A mainstream coalition in Washington State has emerged in an attempt to pass a binding voter initiative to legalize the responsible adult use of cannabis, raise needed taxes and create alternative legal controls to the clearly failed policies of 74 years of Cannabis Prohibition.
It would set limits on how much cannabis people can have: an ounce of dried bud, 16 ounces of marijuana-infused foods in solid form, and 72 ounces of marijuana-infused liquids, or all three, Holcomb said. Limits are necessary to help ensure that people don’t buy large amounts for resale in other states, she said.
The Seattle Times breaks the news below and highlights some of the proposed initiative’s early and key supporters–including the former US Attorney, the current Seattle prosecutor and NORML Advisory board member Rick Steves.
The 20th annual Seattle Hempfest will have two important reform projects for the hundreds of thousands to truly rally around this year: a state legalization initiative (the ACLU’s or Sensible Washington’s) and the first ever federal legalization bill expected to be introduced at any moment here in the decidedly less hip and green Washington, D.C.
Will 2012 be the year of mass marijuana legalization initiatives in America? It appears that way now with Washington, California and Colorado on track for such; Oregon, Massachusetts and Ohio may follow suit.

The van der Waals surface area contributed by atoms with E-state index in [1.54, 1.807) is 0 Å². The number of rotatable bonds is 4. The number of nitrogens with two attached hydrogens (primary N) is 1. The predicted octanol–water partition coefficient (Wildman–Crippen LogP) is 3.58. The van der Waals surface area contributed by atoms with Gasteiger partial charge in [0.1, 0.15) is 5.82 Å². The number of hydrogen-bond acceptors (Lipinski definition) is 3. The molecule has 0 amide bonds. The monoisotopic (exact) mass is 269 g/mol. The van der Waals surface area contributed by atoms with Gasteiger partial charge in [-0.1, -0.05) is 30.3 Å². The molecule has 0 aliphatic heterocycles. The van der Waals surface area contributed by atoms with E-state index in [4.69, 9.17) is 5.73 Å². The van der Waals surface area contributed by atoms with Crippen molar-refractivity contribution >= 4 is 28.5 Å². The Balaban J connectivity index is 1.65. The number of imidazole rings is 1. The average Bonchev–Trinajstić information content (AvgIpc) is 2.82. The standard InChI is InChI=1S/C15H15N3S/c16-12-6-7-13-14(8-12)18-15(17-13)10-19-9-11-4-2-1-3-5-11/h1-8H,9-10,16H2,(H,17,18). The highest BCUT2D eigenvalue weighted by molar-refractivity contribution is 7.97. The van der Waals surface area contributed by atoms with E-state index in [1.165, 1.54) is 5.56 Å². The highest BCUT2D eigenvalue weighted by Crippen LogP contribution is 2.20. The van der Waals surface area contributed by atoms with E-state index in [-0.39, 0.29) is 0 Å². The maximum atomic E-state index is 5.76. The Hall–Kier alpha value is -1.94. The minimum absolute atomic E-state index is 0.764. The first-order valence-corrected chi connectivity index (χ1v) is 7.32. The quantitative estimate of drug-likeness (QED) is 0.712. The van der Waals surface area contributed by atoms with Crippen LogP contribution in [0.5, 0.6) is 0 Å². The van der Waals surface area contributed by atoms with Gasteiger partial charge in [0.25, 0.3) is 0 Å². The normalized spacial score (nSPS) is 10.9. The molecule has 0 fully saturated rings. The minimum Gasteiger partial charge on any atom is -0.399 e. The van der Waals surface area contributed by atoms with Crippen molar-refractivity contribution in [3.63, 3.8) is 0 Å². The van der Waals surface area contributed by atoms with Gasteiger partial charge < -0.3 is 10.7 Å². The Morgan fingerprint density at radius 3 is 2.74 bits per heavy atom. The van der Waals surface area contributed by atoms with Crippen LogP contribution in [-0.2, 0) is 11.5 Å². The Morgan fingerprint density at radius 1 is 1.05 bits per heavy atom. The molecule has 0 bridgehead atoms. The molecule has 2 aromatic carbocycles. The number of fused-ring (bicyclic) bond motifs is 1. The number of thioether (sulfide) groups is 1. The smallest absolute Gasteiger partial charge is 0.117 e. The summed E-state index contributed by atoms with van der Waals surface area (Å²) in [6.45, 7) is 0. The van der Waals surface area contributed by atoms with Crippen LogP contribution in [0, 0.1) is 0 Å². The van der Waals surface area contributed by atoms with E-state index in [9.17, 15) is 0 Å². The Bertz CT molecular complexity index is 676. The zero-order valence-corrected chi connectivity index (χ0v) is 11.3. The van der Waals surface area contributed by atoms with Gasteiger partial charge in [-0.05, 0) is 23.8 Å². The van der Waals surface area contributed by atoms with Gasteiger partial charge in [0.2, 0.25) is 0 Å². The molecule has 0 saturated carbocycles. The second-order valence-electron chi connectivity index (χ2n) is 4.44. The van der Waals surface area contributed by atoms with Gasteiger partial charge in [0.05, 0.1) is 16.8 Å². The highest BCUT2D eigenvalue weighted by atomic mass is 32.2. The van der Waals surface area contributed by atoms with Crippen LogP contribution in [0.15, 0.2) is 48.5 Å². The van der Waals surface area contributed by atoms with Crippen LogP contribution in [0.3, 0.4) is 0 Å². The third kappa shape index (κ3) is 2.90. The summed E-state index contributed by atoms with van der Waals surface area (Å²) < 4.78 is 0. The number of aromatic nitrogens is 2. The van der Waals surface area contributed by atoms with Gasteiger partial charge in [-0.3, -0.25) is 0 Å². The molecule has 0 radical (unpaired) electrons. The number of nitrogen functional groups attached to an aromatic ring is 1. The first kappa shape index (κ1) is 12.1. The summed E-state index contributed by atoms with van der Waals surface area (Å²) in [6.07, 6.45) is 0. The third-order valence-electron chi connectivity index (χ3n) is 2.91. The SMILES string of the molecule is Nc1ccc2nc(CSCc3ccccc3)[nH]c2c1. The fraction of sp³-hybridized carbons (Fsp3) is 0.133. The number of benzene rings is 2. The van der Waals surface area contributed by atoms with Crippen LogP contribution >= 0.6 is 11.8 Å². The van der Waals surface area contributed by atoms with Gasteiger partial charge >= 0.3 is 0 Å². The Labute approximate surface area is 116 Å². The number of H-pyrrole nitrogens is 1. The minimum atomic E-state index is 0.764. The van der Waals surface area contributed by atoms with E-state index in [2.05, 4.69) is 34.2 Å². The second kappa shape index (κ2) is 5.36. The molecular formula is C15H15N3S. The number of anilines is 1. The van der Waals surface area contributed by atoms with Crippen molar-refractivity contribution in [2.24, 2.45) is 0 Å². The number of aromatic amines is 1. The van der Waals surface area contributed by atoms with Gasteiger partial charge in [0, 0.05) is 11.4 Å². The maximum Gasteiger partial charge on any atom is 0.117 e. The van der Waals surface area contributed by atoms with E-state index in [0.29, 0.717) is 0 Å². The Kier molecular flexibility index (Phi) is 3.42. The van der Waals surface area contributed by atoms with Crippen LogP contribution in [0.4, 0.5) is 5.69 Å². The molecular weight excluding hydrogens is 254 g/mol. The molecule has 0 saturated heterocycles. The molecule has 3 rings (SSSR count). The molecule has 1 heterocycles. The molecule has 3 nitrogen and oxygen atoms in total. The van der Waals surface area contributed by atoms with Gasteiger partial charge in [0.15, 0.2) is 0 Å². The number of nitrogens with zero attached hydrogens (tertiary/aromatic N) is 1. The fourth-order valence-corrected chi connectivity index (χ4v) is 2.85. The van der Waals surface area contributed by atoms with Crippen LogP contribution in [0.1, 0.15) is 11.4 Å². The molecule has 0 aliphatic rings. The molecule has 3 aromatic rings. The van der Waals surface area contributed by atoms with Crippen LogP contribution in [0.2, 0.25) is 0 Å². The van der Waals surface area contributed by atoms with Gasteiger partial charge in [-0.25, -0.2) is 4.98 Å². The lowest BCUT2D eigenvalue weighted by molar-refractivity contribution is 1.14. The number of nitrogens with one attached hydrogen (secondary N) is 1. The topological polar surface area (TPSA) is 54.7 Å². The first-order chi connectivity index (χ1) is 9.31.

A coalition that includes former U.S. Attorney John McKay, Seattle City Attorney Pete Holmes and travel guide Rick Steves is launching an initiative that would legalize marijuana in Washington state.
The group, led by the American Civil Liberties Union of Washington, decided to push the initiative this spring after Gov. Chris Gregoire vetoed most of a medical-marijuana bill that had passed the state Legislature.
“We did some more public-opinion research, looked at the numbers and said, ‘Yeah, this is the time,’ ” said Alison Holcomb, campaign manager for the initiative and drug-policy director of the ACLU of Washington.
The initiative would regulate the recreational use of marijuana in a way similar to how the state regulates alcohol.
It would legalize marijuana for people older than 21, authorize the state Liquor Control Board to regulate and tax marijuana for sale in “stand-alone stores” and extend drunken-driving laws to marijuana, with blood tests to determine how much of the substance’s active ingredient is present in a driver’s blood.
Taxing sales would bring the state $215 million a year, conservatively estimated, Holmes said.
McKay, who spent five years enforcing federal drug laws as the U.S. attorney in Seattle before he was fired by the Bush administration in early 2007, said he hopes the initiative will help “shame Congress” into ending pot prohibition.
He said laws criminalizing marijuana are wrongheaded because they create an enormous black market exploited by international cartels and crime rings.
“That’s what drives my concern: The black market fuels the cartels, and that’s what allows them to buy the guns they use to kill people,” McKay said. “A lot of Americans smoke pot, and they’re willing to pay for it. I think prohibition is a dumb policy, and there are a lot of line federal prosecutors who share the view that the policy is suspect.”
Supporters would have until the end of this year to gather more than 240,000 signatures to get the initiative before the Legislature. Lawmakers could approve it or allow it to go to the ballot next year.
Read the rest of the article here.
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